A Not-so-long goodbye to 2022
Hello and welcome to 2023! Hopefully a big first year for Cambridge Crime proper!
Having finished the second read-through a few weeks ago for our most recent GA reissue - John Ferguson’s Murder on the Marsh, I must say what a cracker it is - a slow-burner of a detective story, an ingenious brooding treat with, I believe, an incredible sense of place.
That sense of place is huge in also another book I’ve just finished - The Brutal Tide, Kate Rhodes’s latest DI Ben Kitto title. This is the best yet in a wonderfully atmospheric Scilly Isles series, where there’s much to occupy our intrepid detective - the imminent birth of his first child, contention in the community, a body on a building site and a deranged killer headed for the islands. Terrific! Earlier this summer I’d re-read the previous five in this series - the same with Nicola Upson’s Josephine Tey books, though confess I’ve not read Dear Little Corpses yet but it’s on the stack! Other re-reads have included the brilliant though underrated Rennie Airth’s Madden series, beginning with River of Darkness (1999): In the aftermath of WWI several horrific killings at a country house leave inhabitants of a small Surrey village bereft, local bobbies' believing a burglary has gone awry. As further unsavoury evidence comes to light, Scotland Yard despatches war-damaged policeman, Inspector John Madden, to investigate. A meticulously plotted masterpiece of psychological suspense.
Bought these beauties today in the secondhand bookshop - unfortunately no copies of Farewell, My Lovely or The Big Sleep (1939) - though a few editions of the latter already reside on my bookshelves as one of the top 5 of my 100 favourite detective stories: Oodles of complications occupy a world-weary and cynical PI Philip Marlowe in The Big Sleep, the first of eight hard-boiled novels featuring him. Sharp dialogue pervades this noir classic – pure gold from first scene to last word.
Only a partial catch up with Barry Maitland’s DCI Brock & DS Kolla, as after zipping through my Hamish Hamilton proof of The Marx Sisters, there was more than a slight desperation to locate copies on the loft shelves and floor of the others (and what a hunt that was!), apart from the later lot in the series, published by Allen & Unwin, (which I haven’t bought yet!). I see there’s The Russian Wife (14th in the series) due March 2023.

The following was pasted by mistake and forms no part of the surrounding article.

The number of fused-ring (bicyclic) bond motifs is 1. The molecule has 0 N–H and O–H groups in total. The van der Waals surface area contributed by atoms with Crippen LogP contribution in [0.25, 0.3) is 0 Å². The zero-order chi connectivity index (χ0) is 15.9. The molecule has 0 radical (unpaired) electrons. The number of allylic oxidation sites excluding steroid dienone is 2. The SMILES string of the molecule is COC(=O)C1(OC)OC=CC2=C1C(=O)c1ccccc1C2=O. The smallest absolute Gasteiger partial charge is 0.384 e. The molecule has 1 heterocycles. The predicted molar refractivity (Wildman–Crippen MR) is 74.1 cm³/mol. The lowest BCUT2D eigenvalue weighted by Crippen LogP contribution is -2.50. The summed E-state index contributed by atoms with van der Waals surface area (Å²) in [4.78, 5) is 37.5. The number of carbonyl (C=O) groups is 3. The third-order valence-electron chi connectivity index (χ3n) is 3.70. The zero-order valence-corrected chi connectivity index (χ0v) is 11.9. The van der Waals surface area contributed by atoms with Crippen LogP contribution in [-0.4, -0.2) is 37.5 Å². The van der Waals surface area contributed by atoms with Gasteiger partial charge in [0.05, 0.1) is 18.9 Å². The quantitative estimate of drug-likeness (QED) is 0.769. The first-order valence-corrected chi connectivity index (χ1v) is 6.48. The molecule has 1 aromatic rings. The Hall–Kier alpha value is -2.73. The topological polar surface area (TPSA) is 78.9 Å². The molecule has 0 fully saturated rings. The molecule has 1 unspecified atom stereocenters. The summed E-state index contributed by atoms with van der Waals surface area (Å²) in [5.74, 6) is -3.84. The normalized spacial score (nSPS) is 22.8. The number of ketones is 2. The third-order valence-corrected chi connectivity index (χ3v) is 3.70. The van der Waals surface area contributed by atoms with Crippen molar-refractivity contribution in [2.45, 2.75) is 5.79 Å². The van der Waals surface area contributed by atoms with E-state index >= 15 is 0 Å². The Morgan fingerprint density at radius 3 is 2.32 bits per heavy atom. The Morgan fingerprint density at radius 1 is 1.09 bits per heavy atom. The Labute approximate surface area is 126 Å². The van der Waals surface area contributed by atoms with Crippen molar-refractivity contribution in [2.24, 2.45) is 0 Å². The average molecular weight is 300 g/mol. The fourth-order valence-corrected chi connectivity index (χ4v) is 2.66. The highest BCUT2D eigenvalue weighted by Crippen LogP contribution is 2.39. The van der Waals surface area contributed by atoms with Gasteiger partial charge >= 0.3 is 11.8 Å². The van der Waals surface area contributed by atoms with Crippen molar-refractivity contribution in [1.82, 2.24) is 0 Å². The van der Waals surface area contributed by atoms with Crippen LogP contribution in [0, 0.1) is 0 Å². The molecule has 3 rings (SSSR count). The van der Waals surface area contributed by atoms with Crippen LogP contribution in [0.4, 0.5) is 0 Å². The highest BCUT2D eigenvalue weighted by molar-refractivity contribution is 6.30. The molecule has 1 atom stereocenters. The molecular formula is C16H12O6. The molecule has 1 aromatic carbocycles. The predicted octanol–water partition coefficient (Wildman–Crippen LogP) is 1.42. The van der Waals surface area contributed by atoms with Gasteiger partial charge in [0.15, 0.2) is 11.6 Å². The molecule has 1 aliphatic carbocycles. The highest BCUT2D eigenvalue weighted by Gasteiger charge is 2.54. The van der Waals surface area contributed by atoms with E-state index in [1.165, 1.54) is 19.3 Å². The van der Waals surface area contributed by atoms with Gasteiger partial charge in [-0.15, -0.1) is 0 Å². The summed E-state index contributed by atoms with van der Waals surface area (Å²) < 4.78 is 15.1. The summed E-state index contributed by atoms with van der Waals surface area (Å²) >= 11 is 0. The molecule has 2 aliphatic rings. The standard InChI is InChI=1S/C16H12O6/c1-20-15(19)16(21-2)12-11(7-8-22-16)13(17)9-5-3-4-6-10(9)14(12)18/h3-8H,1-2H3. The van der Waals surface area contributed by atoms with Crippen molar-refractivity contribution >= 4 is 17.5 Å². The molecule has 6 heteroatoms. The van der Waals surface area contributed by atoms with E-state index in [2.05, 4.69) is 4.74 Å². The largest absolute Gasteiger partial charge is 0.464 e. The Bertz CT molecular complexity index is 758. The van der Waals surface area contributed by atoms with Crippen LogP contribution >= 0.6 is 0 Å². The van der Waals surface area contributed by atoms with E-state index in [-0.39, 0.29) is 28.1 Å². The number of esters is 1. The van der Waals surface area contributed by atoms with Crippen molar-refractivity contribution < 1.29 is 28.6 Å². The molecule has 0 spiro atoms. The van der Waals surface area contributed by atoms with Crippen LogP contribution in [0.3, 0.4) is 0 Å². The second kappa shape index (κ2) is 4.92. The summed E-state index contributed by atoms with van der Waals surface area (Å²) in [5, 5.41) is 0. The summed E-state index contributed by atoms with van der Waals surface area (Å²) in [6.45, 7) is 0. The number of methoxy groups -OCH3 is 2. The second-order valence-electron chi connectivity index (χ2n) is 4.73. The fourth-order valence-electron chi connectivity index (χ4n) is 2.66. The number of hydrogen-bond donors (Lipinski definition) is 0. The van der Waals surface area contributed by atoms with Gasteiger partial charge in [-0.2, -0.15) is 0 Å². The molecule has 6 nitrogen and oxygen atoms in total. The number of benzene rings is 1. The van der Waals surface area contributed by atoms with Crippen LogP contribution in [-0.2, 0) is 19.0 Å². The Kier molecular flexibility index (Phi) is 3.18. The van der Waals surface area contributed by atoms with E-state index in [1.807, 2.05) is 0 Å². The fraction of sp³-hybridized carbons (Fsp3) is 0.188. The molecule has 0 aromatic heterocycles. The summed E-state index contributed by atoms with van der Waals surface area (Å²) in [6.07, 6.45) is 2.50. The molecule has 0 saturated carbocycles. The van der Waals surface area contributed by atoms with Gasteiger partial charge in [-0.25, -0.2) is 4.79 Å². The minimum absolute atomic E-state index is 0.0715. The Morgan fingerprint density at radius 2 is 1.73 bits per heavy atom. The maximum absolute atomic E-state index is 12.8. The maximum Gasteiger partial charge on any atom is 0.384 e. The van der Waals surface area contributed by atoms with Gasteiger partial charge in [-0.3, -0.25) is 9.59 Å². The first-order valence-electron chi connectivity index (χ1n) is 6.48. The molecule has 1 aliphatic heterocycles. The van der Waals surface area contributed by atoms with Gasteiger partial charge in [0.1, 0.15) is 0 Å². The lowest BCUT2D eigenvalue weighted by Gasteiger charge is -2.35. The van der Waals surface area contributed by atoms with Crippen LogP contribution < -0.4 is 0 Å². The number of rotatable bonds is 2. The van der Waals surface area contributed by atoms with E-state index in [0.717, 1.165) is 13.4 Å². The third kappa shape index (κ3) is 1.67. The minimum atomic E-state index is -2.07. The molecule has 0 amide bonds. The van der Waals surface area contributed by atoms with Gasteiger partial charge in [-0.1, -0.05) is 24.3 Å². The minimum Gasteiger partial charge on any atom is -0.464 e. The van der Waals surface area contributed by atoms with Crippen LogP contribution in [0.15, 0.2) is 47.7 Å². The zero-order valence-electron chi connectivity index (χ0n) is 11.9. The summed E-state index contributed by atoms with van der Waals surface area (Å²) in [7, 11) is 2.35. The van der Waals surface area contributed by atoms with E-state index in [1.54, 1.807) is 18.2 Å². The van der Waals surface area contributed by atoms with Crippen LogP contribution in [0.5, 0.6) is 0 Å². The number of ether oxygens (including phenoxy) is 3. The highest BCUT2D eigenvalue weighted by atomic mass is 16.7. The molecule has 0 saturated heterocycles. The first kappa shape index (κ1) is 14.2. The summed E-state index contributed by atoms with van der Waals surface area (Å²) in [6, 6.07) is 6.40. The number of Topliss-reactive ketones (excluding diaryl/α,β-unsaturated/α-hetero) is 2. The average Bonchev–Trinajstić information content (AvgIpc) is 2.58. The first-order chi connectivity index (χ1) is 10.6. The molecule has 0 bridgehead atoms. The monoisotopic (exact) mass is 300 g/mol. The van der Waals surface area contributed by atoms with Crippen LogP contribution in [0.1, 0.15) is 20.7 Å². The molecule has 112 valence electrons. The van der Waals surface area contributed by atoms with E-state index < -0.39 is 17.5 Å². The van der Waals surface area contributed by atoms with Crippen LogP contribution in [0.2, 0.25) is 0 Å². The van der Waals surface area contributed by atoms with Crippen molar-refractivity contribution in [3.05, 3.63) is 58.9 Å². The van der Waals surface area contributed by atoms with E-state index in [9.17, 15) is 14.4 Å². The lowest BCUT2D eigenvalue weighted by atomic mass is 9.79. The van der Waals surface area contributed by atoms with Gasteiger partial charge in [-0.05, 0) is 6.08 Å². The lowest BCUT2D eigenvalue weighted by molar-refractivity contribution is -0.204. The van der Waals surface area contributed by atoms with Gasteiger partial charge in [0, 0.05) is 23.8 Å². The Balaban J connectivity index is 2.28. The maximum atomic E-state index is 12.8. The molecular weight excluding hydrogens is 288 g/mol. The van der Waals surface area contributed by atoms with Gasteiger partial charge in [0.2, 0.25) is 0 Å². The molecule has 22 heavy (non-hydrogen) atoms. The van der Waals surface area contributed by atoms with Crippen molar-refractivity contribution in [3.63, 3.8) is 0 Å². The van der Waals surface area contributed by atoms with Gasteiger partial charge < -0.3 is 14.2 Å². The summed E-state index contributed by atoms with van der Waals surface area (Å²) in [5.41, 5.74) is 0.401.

And the Rutledge series from Charles Todd - A Test of Wills (1996) is a cracking start to the series: In a meticulously plotted mystery set post WWI, Ian Rutledge, a shell-shocked Scotland Yard detective, is despatched by his unsupportive superiors to Warwickshire, after the shooting of a colonel, whose headless body is found where he'd been riding. All too soon suspicion falls on the fiancé of the colonel's ward who'd argued with him the previous night. Rutledge finds the unravelling of this case tougher than he'd imagined, as the goading internal voice of soldier Hamish that he'd had shot for cowardice, doesn't let up.
These are firm favourites - with many more to be savoured, twenty four in the series so far with another thirteen in the Bess Crawford series, which I’ve yet to start reading!
My top detective stories for the year:
DV Bishop: City of Vengeance
Jacqueline Bublitz: Before You Knew my Name
Ray Celestin: Sunset Swing
S A Cosby: Razorblade Tears
John Hart: The Unwilling
Abir Mukherjee: Shadows of Men
Chris Offutt: The Killing Hills
Kate Rhodes: The Brutal Tide
William Shaw: The Trawlerman
Laura Shepherd-Robinson: Daughters of Night
I wish you many happy hours of reading in 2023 - there are just too many books to look forward to - for now though, I just need to concentrate on those titles submitted for the Gold Dagger as the competition has now closed for this year! Although just re-reading the Puffin edition of Susan Cooper’s Over Sea, Under Stone, the first in The Dark is Rising series. Wonderful!
Cheerio for now,
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Crime expert at Heffers for 40+ years, Chair of Judges, CWA Gold Dagger and crime fiction lover.